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That Elusive Scent

Julia tracks down the fragrance that tantalizes Ned in FROM WAIF TO GENTLEMAN’S WIFE

Since she grew to womanhood in India, it’s logical that when WAIF’s heroine Joanna Anders Merrill chose her perfume, she would select a blend produced in that country.  Although I knew this when I was writing her story, I wasn’t sure just what the perfume would be, other than the “exotic spicy scent” hero Ned comes to associate as Joanna’s own.

It wasn’t until after their story was complete that I started searching for Joanna’s special perfume.  Which led me to two fascinating discoveries: the city of Kannauj, seat of perfume-making in India for over 500 years, and the company DSH Perfumes, a boutique perfume maker in Colorado who creates special fragrances by blending by a wide variety of herbs, florals, essences and spices.

But the perfumer’s art predates even the craftsmen of Kannauj.  Here’s a brief look at its history.


The ancient Egyptians are generally credited with producing the first perfumes, which served in the religious ritual of preparing the dead for mummification, helped make live Egyptians smell nicer and protected their skin against the fierce desert heat.  Scented plants such as lavender, lotus, cedar, chamomile and rose as well as minerals such as myrrh were combined in a suspension of sesame or olive oil.  The Greek and Roman civilizations later continued the practice of using scented oils—though, like modern lovers, they employed perfumes more for seductive than theological purposes.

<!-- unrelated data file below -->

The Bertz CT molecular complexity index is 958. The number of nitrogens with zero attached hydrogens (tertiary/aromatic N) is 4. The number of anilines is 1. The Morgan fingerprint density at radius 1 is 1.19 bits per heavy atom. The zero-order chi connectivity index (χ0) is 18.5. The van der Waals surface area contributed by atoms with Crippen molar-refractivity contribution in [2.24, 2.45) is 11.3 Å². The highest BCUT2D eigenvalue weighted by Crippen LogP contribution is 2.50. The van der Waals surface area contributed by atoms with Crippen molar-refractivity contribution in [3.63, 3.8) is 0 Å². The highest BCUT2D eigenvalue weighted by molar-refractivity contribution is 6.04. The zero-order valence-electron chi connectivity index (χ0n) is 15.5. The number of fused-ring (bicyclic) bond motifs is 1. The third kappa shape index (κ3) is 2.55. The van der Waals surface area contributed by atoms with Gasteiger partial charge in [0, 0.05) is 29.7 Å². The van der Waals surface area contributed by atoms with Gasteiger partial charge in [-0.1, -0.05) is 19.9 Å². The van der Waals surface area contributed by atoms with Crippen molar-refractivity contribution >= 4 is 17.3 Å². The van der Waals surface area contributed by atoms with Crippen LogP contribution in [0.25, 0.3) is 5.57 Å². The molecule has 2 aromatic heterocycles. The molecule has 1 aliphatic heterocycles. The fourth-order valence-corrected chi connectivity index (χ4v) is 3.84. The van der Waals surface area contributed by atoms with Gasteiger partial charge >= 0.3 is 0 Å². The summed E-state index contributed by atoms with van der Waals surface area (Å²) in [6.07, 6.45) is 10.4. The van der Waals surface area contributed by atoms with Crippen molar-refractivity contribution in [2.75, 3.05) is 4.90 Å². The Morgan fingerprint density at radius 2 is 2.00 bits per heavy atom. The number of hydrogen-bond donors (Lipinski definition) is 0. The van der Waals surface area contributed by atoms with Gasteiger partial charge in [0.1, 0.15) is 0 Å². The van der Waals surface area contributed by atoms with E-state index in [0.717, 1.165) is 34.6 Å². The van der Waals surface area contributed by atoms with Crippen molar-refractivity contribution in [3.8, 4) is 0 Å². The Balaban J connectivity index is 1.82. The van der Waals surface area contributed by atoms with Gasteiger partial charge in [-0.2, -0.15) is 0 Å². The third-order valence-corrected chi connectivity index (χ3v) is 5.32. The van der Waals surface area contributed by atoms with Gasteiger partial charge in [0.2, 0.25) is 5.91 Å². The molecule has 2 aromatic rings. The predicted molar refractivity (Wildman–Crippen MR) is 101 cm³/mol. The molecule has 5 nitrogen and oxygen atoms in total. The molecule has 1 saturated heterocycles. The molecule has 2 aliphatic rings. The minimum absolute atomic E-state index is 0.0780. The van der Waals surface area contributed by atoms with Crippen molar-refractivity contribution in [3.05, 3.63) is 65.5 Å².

The Middle East produced a large quantity of myrrh and frankincense, which were used for making both perfume and incense and were important trading commodities.  The Persians, however, preferred lighter scents, especially those of rose and jasmine.  Rather than use oil emulsions, they used rose water and jasmine blossom water as perfumes, the scents created by crushing thousands of petals to yield their essential essence.